4yo so stressed-bangs head

iVillage Member
Registered: 08-17-2008
4yo so stressed-bangs head
5
Mon, 08-18-2008 - 12:15am

My four year old nephew worries me everyday. He and his dad (my brother) live with my mom and me right now. Occasionally he spends the night with his mom, but this is rare. He still sees her every morning though and I think this confuses him. In his short little life, he has moved around so much and been in so many different situations with many combinations of various family members, its no wonder he is so stressed out all the time.

I watch him everyday and when I am with him, I notice a lot of strange things about him. He bangs his head REALLY hard against everything (chairs he is sitting in, walls he is leaning against, even my body when he is on my lap). He's been doing this most of his life and no one knows how to stop him, because if they try, he looks so distressed and will hit you, scratch you, and throw a tantrum so big to let you know that he is serious. He pulls out all the tricks that he ever gets in trouble for, like swearing and screaming as loud as he can, and finally when he's exhausted everything, he will just look at me with this expression on his face, so tired and sad, and say "I need bang."

He can't keep banging his head. It's not healthy for him mentally, nor physically (brain damage could happen, not mention he gets headaches all the time from it), and also we live in an apartment and he wakes up at 5:30 or 6 every morning and bangs his head on the wall until his dad comes home from work (around eight am). It's so loud it wakes up the neighbors. I feel awful trying to stop him, because it is the only thing that makes him feel better, it seems.

I've tried talking to him about it, but he really doesn't listen when he is in that mood. Distracting him doesn't work, maybe for a few minutes, but he just gets frustrated with whatever he's doing and goes and finds a wall. We've taken to just putting a pillow behind his head, and he hates that, he'll just throw it.

Lately it seems his stress has been affecting him all day, too. He never wants to do anything and gets angry when he doesn't learn something right away or can't do something with only the minimal effort he puts into it. He has no interest in reading- AT ALL, or even watching television, or playing with blocks. Because of this, he was slow to learn his letters, numbers, shapes and things, but he's picked them up pretty quick because we just talk about them all the time, and I mean ALL the time. "What shape is that? what letter is that?" He's getting it. He's a pretty smart kid. He just doesn't want to do the things that will help him. I've never met a child that doesn't want to sit down with a book and be read to, but he just hates it!

The only thing he ever wants to do is go outside, and he will repeat this request, rain or shine, all day, every day. At least every two minutes he will ask to be taken outside or to the playground. If he can't do that, he will simply sit in a chair, bang his head, and ask about it. He never wants to play on his own, either. He always just wants to talk to adults or show us stuff over and over, which is cool, but the kid needs to sit down and color sometimes! It's good for him to learn a little independence (he knows how to dress himself but refuses, preferring to walk around naked carrying his shirt and whining "put on!")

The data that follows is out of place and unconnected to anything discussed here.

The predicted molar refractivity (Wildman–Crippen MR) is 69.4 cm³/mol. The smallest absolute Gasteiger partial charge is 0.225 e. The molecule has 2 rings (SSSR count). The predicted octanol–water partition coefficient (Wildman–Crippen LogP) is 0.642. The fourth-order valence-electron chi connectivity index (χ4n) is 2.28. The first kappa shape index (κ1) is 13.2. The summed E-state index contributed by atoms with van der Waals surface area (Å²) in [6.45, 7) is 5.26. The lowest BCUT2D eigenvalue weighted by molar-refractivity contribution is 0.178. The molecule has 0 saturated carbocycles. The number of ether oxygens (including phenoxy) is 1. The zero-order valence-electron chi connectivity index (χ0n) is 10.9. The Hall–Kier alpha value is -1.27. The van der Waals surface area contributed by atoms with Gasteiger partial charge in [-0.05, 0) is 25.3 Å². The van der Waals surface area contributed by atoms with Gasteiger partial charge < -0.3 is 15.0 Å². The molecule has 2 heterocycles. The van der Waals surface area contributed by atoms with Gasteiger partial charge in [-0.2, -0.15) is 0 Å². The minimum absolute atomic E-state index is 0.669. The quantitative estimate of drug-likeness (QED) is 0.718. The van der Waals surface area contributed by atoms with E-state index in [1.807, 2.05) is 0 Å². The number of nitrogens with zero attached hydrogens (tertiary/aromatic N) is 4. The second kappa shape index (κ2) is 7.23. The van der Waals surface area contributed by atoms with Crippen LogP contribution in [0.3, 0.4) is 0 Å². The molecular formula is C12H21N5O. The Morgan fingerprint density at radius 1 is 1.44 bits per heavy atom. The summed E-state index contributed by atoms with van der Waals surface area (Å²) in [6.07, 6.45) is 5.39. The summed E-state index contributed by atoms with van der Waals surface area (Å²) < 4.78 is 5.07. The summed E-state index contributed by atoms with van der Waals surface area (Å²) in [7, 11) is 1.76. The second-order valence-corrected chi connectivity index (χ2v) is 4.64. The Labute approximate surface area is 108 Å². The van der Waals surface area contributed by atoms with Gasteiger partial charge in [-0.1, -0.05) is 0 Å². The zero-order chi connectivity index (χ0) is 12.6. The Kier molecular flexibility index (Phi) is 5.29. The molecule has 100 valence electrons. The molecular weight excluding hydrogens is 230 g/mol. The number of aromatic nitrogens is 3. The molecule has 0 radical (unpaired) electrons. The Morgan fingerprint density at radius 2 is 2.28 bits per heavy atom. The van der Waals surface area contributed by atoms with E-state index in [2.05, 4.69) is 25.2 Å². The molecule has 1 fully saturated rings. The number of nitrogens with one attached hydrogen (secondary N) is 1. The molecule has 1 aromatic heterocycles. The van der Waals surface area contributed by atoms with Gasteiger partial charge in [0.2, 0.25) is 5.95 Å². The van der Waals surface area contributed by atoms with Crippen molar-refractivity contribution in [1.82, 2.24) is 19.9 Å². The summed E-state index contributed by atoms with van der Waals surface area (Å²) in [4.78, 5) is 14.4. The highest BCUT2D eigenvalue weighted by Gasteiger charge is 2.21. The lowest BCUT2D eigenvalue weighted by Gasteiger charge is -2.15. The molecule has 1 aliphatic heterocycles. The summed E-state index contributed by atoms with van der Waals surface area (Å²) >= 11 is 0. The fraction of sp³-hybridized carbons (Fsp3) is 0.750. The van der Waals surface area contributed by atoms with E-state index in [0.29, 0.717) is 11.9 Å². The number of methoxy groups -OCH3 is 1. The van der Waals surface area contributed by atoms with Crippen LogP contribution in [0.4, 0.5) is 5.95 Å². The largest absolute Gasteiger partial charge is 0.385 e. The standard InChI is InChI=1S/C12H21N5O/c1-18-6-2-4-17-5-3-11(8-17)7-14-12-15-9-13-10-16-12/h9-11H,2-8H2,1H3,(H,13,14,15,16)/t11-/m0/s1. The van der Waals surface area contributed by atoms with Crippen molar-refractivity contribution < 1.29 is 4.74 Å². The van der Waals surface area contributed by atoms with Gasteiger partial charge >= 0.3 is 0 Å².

Anyway, when he does go outside, he only wants to push his little tricycle around, not ride it and not do anything else. Just push it around. I think he is pretending to drive a car? He always says "I drive to work. Going to store. Buy apple juice and soap." He is obsessed with cars. I mean obsessed to the point that I am writing on a message board asking for advice on it. I think its great that he has such a keen interest in something (perhaps he will grow up to be a physicist or engineer lol) but I swear to you that is all he thinks about.

I have AS and I think its possible he might, too, which would explain the obsession, but honestly, when he was in daycare, his social skills were fine. I really think it is just related to stress. Either way, there has to be a way to de-stress this little guy. He has so much potential to be a happy kid. Today he was outside all day long and at dinner he laughed in a way I had never heard before. It was just so happy it made me almost cry. I want him to be like that as often as possible, but I am at my wits end. I can't take him outside all day everyday and let him push his bike around for that long! So what do I do? Any suggestions? Anything at all is helpful, really.

(also, part B: He has learned some pretty bad habits from his mom and dad like swearing and not cleaning up after himself. He doesn't understand why these things are bad because mommy and daddy do it. I don't want to say anything bad about his parents to him or confuse him any more, but he needs to learn these things for school. Any advice on that?)